Kameron Beck, a corner infielder and right-handed hitter from Bingham High School in Utah, pounded a loud homer to left field and has shown an ability to impact the baseball during the AZFC. At around 6-3 and 200 pounds, Beck is an especially interesting power hitter because as he matures with more reps he should better leverage his powerful lower half. And any conversation about one of the strongest hitters in the event needs to include Rashaan Evans (Liberty; Nevada). Evans mashed a mammoth homer into the trees beyond left field, had a double and his strength/athleticism combo naturally shows in his swing. He looks like he’s just scratching the surface of what he can become in the future while already having some feel for a dangerous barrel in the batter’s box. And remember this 2026 name: Jhett Ohira from Bishop Gorman (Nevada). Despite being somewhat undersized, Ohira is an explosive, twitchy athlete who can really, really run and has some quick hands to go around with advanced hitting feel from the right side. He could become a major prospect in the 2026 class.
It's always a good feeling when you see a hitter you really like for a weekend and a few months later he’s hitting well again in another event. Connor Larkin, a left-handed hitting first baseman from Cherry Creek (Colorado), smashed a solo homer and continues to show some notable hitting feel. Once he adds strength and some more bat speed, the impact will grow in frequency and strength. Larkin’s Slammers teammate Vedant Sharma was up to 90 MPH and gave up just one hit across 5.2 dominant innings with eight strikeouts. Like Larkin, Sharma was excellent this summer in Five Tool events and is a big righty with intriguing upside who presents a look that is tough on hitters. And if you were a college coach who needed to find some pitching for your 2025 recruiting class, it seemed like the list of arms grabbing headlines was definitely longer than the hitters.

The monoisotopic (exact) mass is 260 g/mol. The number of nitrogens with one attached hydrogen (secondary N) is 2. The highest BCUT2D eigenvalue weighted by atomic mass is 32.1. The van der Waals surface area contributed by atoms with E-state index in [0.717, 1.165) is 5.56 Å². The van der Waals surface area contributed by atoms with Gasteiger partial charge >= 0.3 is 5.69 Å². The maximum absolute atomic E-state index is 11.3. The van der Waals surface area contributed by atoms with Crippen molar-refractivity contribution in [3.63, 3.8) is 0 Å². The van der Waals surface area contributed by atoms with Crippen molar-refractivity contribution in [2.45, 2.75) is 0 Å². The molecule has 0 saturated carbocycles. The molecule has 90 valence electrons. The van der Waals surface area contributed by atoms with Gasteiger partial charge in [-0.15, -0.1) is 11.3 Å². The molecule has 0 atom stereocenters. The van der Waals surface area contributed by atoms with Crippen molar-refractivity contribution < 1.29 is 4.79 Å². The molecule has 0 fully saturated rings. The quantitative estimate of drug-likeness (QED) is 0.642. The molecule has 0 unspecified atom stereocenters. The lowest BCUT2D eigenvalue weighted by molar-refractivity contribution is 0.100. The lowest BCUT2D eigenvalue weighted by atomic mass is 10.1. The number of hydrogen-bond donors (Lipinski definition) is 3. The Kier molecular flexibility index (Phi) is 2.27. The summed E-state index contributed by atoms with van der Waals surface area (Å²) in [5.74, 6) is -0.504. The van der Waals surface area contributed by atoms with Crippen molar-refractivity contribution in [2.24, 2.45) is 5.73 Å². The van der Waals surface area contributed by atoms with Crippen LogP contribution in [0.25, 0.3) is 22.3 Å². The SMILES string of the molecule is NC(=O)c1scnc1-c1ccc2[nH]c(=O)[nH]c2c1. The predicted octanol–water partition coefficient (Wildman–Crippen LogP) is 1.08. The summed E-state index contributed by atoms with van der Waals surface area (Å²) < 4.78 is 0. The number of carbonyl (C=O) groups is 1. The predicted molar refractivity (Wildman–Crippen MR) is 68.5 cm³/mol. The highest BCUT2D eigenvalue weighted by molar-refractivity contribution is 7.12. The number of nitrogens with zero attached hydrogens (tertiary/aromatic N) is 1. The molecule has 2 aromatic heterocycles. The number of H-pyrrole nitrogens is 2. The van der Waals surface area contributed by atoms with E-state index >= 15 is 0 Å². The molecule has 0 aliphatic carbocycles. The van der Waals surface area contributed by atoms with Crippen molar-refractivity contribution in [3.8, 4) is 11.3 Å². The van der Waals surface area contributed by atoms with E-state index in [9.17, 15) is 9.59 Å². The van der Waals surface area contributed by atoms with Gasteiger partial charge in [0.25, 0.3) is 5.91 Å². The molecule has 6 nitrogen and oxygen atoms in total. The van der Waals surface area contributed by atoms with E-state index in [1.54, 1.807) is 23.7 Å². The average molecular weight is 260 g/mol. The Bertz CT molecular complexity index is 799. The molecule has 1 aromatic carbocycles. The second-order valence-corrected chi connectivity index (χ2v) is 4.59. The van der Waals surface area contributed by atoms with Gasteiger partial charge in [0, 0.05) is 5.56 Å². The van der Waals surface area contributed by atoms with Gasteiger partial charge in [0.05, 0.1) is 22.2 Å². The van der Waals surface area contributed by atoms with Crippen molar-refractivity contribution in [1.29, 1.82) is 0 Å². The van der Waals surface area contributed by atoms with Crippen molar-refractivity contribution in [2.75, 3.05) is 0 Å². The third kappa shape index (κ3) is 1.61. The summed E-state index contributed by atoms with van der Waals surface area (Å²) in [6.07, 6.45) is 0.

Up to 91 MPH, big Duncan Russell used his lively fastball and 78 MPH slider to overwhelm opposing hitters. The Bishop O’Dowd (California) prospect attacked with a low three-quarters slot and has a sturdy build that could make him a candidate to handle a starter’s workload in the future. Another big hard-thrower, 6-6 righty Cooper Berger (University; California) was up to 90 MPH and also overpowered hitters with his fastball. I liked what I saw from Aciel Guillen, who is a good athlete and possessed a deep, quality arsenal with a quick arm and strike-throwing traits. He does have a head whack that accompanies some effort through his finish, but he has the athleticism to quiet that in the future and turn into a quality prospect. Jaiden Oldwin (Vacaville; California) used a promising slider to rack up a ton of whiffs and ended up striking out nine of the 20 batters he faced. He's committed to Coastal Carolina.
Right-handed Carter Brown repeatedly hammered the glove side with his fastball from a near sidearm slot and moved well on the mound. Another hard-throwing righty with a sidearm slot (although his slot changed when he went to his breaking ball) was Cameron Millar (Alhambra; California), who touched 90 MPH and has notable developmental upside. Corden Pettey, a right-hander from Whitney High School (California) gathered on his back leg and got downhill impressively on the mound. He also opened up his outing with a perfect AZFC inning – five strikeouts (AZFC plays each inning with five hitters no matter the result as a way to help showcase the players and pitchers).